by Patricia Grotenhuis, Lifelong farmer and agricultural advocate
When people think about careers in agriculture, they normally think of farmers. It is much more than that, though. There are many jobs within agriculture which you may not think about.
A great example is the sheep shearer. Sheep must be shorn in the late winter or early spring so they will be comfortable during the warm weather. Shearing a sheep a few weeks before it gives birth also makes it easier for lambs to find their mother’s udders to nurse.
Karen shears an alpaca
Sheep shearing is very labour intensive – so many sheep farmers will hire someone who specializes in shearing to visit each year.
My sister, a sheep farmer, hires an old friend named Karen for the job. Karen had been shearing sheep since she was 12 years old, and decided she could shear while in university as a spring and summer job. She even began shearing alpacas in 2002.
Karen works full time as a pedorthist (foot care specialist). However, on weekends Karen still travels to farms shearing sheep and alpacas. “I’m not in a place where I can have a farm of my own, and I think I would miss it too much if I didn’t get out,” says Karen.
Shearing a sheep
Sheep shearing season for Karen begins in February, and carries through to the end of June. Work with alpacas begins in April, and the season ends in June. Karen also shears a few flocks of sheep in the fall. The size of sheep flocks that she is responsible for range from two to 150 sheep.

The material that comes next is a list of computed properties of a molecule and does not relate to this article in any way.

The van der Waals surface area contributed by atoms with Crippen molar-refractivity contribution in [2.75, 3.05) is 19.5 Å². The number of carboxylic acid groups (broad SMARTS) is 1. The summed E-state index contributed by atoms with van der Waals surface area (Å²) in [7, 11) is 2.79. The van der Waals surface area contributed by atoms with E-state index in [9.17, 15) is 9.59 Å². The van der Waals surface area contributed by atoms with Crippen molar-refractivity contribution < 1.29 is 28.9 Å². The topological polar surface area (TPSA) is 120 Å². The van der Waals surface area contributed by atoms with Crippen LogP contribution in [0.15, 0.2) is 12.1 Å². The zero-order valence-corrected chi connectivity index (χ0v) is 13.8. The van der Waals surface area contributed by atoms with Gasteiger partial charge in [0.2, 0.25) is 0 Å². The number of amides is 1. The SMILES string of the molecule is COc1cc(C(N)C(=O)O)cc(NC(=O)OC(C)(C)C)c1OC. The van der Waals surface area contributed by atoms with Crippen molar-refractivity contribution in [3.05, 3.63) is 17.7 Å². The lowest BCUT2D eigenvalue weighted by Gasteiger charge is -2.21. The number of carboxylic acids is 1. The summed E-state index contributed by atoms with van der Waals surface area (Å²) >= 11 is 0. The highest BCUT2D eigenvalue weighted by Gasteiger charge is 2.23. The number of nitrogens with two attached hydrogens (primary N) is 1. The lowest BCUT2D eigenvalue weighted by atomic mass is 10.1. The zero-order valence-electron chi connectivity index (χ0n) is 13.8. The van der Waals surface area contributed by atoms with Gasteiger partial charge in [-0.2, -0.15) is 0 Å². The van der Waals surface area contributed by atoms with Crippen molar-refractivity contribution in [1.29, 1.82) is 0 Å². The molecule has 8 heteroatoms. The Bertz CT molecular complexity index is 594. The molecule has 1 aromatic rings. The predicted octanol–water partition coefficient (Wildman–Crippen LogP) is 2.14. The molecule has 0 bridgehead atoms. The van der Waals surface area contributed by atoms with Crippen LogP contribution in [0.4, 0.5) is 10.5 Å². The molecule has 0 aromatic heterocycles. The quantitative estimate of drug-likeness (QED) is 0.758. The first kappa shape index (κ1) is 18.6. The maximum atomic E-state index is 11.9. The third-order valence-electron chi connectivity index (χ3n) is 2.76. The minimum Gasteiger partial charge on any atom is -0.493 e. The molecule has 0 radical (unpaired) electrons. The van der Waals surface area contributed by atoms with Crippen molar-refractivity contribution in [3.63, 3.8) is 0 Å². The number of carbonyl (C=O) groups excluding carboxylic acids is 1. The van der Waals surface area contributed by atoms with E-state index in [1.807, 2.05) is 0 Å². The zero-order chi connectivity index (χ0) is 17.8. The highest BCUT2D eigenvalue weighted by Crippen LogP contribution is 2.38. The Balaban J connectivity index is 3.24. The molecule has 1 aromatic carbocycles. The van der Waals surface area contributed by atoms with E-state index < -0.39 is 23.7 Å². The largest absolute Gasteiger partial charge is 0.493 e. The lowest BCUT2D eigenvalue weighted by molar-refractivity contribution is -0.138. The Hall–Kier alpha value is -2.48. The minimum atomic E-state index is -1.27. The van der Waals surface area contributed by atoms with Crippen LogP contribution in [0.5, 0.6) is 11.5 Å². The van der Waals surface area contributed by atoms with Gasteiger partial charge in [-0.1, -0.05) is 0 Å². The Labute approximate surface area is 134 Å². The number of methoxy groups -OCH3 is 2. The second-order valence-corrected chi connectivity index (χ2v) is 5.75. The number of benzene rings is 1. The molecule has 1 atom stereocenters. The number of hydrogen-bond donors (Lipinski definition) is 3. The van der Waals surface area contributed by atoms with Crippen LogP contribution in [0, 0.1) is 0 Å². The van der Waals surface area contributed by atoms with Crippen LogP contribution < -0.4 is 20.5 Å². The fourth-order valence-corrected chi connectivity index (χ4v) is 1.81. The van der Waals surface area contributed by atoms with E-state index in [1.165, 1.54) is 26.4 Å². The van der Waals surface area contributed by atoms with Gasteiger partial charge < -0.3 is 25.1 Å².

Because there are not many professional alpaca shearers, Karen travels long distances to shear them, and herds range in size from two to just under 100 animals.
In the course of an hour, Karen can shear between 12 and 14 sheep, or four alpacas. Alpacas take a lot longer because of the difference in technique. They have to be held on their side on a table, and several people are involved in holding them down. Once the alpacas are shorn, they also have their hooves trimmed.
Karen enjoys the shearing. For her, it is like coming home when she gets out on the farm again, working alongside the farmers and helping them care for their animals. “I can’t imagine giving it up. I like being able to get away from the office, and back on the farm” says Karen.
Karen’s love for the animals is what brings her back to farms year after year, working in a job which is very physically demanding. “I really feel blessed to be able to travel around the province and work with so many different people. In the spring I work seven days a week, from the beginning of April until the end of June – but because it is two different jobs, so completely different, it doesn’t usually feel like real work,” says Karen.
Having someone like Karen, who specializes in shearing, come out to the farm, it allows the shearing process to be done quickly and efficiently. With the job being completed faster, there is less stress on the animals.
Shearing is a necessity for the well-being of sheep and alpacas, and people like Karen make it easier for farmers to complete the task.
To watch a video of another sheep shearer at work, visit www.virtualfarmtours.ca and click on the Sheep Farm Tour. In the third video box at the top, you can watch Farmer Bill shear one of his sheep – a process that only takes a few minutes.
Posted by FFC on April 26th, 2011 :: Filed under Animal care
Tags :: animal care